WASHINGTON — A survey recently released by the National Federation of Independent Business (NFIB) found that, in July 2022, 37% of small-business owners reported that inflation was their single most important problem in operating their business. This is an increase of three points from June and the highest level since the fourth quarter of 1979.
The NFIB also reported that its Small Business Optimism Index rose 0.4 points in July to 89.9. The advocacy group notes, however, that it was the sixth consecutive month that the index fell below the 48-year average of 98.
“The uncertainty in the small business sector is climbing again as owners continue to manage historic inflation, labor shortages, and supply chain disruptions,” says NFIB Chief Economist Bill Dunkelberg. “As we move into the second half of 2022, owners will continue to manage their businesses into a very uncertain future.”
Other key findings of the report include:
- Owners who are expecting better business conditions over the next six months increased nine points from June’s record low level to a net-negative 52%. Expectations for better business conditions have deteriorated every month from January to June of this year.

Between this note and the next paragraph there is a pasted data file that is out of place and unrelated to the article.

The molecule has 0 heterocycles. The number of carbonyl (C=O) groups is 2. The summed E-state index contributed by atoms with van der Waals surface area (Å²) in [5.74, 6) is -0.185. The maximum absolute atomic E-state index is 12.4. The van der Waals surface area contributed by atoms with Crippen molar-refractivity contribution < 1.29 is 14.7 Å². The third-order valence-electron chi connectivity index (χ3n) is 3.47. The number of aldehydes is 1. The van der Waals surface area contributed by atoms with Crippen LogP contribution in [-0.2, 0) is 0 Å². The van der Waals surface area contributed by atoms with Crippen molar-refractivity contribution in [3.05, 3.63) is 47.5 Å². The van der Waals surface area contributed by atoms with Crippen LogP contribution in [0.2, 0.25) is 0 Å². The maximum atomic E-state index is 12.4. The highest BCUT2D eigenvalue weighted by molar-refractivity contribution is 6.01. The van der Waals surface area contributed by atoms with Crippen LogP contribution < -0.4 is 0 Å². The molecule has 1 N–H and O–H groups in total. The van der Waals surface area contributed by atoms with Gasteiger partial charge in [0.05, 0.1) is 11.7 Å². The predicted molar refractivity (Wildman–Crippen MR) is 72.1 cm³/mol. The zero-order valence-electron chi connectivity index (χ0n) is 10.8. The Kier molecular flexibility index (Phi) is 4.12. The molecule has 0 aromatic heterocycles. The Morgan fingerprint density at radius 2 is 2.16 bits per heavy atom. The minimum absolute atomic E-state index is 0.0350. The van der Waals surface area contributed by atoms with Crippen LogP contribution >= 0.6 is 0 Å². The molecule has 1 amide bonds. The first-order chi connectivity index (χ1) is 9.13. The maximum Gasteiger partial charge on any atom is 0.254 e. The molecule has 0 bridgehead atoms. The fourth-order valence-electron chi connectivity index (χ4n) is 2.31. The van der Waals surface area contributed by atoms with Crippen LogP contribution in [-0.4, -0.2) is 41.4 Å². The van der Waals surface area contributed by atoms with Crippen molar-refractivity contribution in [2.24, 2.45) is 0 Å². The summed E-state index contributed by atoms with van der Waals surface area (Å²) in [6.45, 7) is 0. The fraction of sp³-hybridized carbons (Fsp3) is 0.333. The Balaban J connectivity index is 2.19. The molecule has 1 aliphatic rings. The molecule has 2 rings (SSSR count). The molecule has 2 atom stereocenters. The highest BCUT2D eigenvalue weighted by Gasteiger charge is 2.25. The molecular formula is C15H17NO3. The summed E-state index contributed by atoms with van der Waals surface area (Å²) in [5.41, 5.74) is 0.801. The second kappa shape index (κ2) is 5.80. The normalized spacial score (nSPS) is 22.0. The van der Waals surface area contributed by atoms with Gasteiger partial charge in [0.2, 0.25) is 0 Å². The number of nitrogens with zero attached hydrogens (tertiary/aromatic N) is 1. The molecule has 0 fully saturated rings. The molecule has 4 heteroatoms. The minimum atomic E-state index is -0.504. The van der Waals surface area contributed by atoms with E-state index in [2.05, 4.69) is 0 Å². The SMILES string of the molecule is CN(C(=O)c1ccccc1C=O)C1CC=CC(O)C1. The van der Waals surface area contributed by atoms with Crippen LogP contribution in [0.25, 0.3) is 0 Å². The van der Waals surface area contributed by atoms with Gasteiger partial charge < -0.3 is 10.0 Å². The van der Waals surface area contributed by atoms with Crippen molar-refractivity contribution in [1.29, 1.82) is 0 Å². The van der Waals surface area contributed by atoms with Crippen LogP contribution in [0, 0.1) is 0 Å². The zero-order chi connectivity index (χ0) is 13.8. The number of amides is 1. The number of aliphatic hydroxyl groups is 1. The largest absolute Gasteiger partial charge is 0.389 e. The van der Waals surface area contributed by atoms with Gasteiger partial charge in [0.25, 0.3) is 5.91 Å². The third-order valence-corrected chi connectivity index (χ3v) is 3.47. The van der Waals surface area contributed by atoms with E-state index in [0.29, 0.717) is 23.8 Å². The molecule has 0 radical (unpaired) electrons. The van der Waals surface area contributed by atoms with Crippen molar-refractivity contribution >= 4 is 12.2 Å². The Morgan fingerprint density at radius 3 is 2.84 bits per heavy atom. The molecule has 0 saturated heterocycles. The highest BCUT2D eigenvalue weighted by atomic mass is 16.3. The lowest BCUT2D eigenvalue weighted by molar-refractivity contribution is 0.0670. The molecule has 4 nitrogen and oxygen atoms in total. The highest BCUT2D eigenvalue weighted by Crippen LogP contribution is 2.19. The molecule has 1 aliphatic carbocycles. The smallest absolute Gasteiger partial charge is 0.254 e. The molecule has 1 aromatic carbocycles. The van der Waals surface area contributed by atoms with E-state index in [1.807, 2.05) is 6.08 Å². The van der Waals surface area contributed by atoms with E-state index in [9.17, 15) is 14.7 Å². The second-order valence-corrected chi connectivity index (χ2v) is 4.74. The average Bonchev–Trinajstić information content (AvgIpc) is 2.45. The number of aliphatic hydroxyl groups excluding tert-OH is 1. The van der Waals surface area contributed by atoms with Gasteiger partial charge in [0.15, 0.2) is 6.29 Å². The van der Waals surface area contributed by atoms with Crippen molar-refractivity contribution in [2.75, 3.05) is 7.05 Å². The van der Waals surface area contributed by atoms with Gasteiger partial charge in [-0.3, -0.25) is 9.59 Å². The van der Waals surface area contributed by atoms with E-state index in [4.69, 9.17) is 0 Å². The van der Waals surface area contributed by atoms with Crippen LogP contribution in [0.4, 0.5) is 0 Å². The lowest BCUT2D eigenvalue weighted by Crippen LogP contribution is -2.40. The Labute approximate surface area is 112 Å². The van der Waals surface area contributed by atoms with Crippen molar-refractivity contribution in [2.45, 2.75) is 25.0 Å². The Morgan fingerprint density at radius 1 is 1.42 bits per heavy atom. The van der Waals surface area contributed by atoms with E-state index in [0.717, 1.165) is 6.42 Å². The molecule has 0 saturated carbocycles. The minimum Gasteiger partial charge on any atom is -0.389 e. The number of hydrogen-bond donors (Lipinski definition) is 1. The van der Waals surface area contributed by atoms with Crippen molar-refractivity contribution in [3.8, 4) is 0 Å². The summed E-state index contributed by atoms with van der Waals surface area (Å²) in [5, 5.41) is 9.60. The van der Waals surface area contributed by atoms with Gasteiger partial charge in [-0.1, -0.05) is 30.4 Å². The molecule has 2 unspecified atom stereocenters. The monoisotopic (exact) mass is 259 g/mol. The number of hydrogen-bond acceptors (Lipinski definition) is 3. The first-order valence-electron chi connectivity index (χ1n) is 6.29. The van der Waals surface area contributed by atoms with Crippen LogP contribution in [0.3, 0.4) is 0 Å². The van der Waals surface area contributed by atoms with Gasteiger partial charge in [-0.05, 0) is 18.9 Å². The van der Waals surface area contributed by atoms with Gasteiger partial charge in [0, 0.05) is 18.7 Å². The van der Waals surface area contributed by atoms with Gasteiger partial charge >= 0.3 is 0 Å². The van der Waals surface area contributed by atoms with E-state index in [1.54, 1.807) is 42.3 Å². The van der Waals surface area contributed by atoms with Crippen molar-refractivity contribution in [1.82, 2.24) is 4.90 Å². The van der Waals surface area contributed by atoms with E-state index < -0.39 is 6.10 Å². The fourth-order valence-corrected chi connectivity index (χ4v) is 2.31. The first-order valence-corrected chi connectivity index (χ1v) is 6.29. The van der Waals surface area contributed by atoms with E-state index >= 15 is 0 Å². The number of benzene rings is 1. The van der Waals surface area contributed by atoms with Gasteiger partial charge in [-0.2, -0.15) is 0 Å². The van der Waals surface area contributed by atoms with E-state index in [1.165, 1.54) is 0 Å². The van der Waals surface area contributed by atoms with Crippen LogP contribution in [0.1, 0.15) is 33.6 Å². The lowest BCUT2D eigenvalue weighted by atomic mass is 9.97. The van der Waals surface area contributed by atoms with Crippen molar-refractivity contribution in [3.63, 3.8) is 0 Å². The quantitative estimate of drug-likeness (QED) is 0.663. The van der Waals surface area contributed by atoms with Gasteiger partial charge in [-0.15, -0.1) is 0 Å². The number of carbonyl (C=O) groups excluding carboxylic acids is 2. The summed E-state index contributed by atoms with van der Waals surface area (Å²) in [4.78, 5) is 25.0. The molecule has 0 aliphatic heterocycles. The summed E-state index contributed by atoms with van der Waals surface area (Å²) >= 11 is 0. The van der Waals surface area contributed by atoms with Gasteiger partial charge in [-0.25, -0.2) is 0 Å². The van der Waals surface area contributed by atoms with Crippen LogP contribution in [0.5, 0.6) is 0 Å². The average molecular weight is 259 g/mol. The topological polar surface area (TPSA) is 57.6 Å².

- Forty-nine percent of owners reported job openings they could not fill in the current period, down one point from June but historically very high.
- Seasonally adjusted, a net 37% plan price hikes, down 12 points.
- The net percent of owners raising average selling prices decreased seven points to a net 56% (seasonally adjusted). The decline is significant but the net percent still raising prices is inflationary.
- The net percent of owners who expect real sales to be higher decreased one point from June to a net negative 29%.
- The Uncertainty Index increased 12 points from last month to 67.
To help with efforts of keeping employees in their current positions, a net 48% reported raising compensation, and a net 25% plan to raise compensation in the next three months. The study also found that 9% of owners cited labor costs as their top business problem and 21% said that labor quality was their top business problem, remaining in second place behind inflation.
Supply chain problems were still causing headaches for many small-business owners, with 32% saying these issues have had a significant impact on their business. Another 36% report a moderate impact and 23% report a mild impact. Only 9% report no impact from recent supply chain disruptions.
Despite these challenges, the report found that expansion is on the minds of many owners, with 51% reporting capital outlays in the last six months. Of those making expenditures, 36% reported spending on new equipment, 21% acquired vehicles, and 14% improved or expanded facilities. The report found that 9% spent money for new fixtures and furniture and 5% acquired new buildings or land for expansion. Looking ahead, 22% of owners plan capital outlays in the next few months.
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